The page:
People all over Wyoming and Montana are saving owls and falcons, one outhouse at a time. Hundreds of groups have joined the Poo Poo Project, which is based in Jackson Hole, Wyoming. The Teton Raptor Center is taking it all over the country
The education manager holds two little owls on her glove, side by side. They are eastern screech owls, native to Wyoming. The birds are injured, and can’t be released. So, they’re used in educational programs at the Raptor Center. So is a beautiful Kestrel, North America’s smallest falcon.
Unfortunately, both species have one thing in common: they can get trapped in vault toilets when they are looking for a home.
The Poo Poo Project Coordinator, David Watson explained, “And if they see one of the vent pipes they may go down in there, and once they go down in there, they’re stuck.”
So, the little raptors often die, in human waste.
But, volunteers and workers at the Teton Raptor Center in Jackson decided to do something about the problem. They started buying and distributing screens for vault toilets on public lands in Wyoming and Montana. But, they were very expensive.
Watson said, “They were 100 dollars apiece.”
So, the Raptor Center found a better way.
Watson said they improvised, “We created this screen here, which is made out of steel…we were able to make and sell them for $29.95”
In 2013, the Center accelerated screen sales. They had covered half the country, so to speak, but this year, they finally covered the entire U.S.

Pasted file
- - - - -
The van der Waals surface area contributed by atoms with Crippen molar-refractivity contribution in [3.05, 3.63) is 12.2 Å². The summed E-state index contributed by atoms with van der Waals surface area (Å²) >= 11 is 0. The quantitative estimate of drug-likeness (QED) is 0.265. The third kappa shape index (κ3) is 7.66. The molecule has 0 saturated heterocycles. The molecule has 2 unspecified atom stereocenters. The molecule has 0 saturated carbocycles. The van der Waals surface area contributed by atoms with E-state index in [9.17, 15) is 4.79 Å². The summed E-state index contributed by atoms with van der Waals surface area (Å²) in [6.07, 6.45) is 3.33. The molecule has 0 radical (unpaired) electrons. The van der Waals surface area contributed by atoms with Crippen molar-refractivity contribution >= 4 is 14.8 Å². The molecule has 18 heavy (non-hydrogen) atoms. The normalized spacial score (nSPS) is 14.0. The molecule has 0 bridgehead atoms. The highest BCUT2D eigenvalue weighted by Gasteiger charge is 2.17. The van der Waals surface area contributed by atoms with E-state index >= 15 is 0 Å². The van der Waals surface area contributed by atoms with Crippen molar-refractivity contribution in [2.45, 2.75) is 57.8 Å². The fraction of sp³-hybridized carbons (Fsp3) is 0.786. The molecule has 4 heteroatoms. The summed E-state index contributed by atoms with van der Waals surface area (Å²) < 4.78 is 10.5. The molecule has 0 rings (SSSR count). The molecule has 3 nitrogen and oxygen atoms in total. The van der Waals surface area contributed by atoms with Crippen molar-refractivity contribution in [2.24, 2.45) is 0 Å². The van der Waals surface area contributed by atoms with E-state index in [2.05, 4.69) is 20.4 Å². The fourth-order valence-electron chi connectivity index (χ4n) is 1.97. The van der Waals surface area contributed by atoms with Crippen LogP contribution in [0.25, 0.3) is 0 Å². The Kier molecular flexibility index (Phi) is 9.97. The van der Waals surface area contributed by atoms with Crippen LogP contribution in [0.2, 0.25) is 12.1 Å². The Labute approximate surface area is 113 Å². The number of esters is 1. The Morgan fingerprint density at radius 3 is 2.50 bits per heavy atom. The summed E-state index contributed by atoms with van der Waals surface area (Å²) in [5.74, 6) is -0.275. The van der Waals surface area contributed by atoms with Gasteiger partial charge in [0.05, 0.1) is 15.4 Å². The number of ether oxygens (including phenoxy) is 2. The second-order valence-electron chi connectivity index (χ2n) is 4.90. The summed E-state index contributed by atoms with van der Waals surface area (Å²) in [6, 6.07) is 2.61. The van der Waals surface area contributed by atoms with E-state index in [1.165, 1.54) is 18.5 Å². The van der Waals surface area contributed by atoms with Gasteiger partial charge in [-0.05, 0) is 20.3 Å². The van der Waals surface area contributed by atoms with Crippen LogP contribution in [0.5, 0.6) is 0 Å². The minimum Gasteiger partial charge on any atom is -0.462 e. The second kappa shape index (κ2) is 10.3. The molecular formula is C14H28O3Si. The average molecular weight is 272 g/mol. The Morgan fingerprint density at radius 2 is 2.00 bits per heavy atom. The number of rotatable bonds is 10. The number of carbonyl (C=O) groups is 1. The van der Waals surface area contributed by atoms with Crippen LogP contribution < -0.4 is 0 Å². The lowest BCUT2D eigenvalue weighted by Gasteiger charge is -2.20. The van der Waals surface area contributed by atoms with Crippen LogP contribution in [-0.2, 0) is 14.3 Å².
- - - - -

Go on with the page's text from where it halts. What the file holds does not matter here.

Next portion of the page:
Watson smiled, “We’ve sold 10,700 screens. We’re in all fifty states, and even in the U.S. Virgin Islands, and we have over 375 partners.”
Watson said volunteers made the calls to bring in the partners. And, the volunteer effort is expanding, too. People are buying screens to give to agencies and people who can’t afford them.
He said, “We’ve sold over 800 screens through that program, and given away almost 700 screens so far.”
One of the latest screen shipments came to the city of Cody, which bought 10 for the toilets at the Beck Lakes park.
On a cold December afternoon, members of Cody High’s Outdoor Club installed them.
Co-President of the Cody High School Outdoor Club Jordan Nelson said, “Just in doing two outhouses we already found one bird, so you can already see the impact that it is making.”
Watson said there may be as many as 75,000 vault toilets without pipe screens in the U.S. The Raptor Center staff hopes to cover them all someday.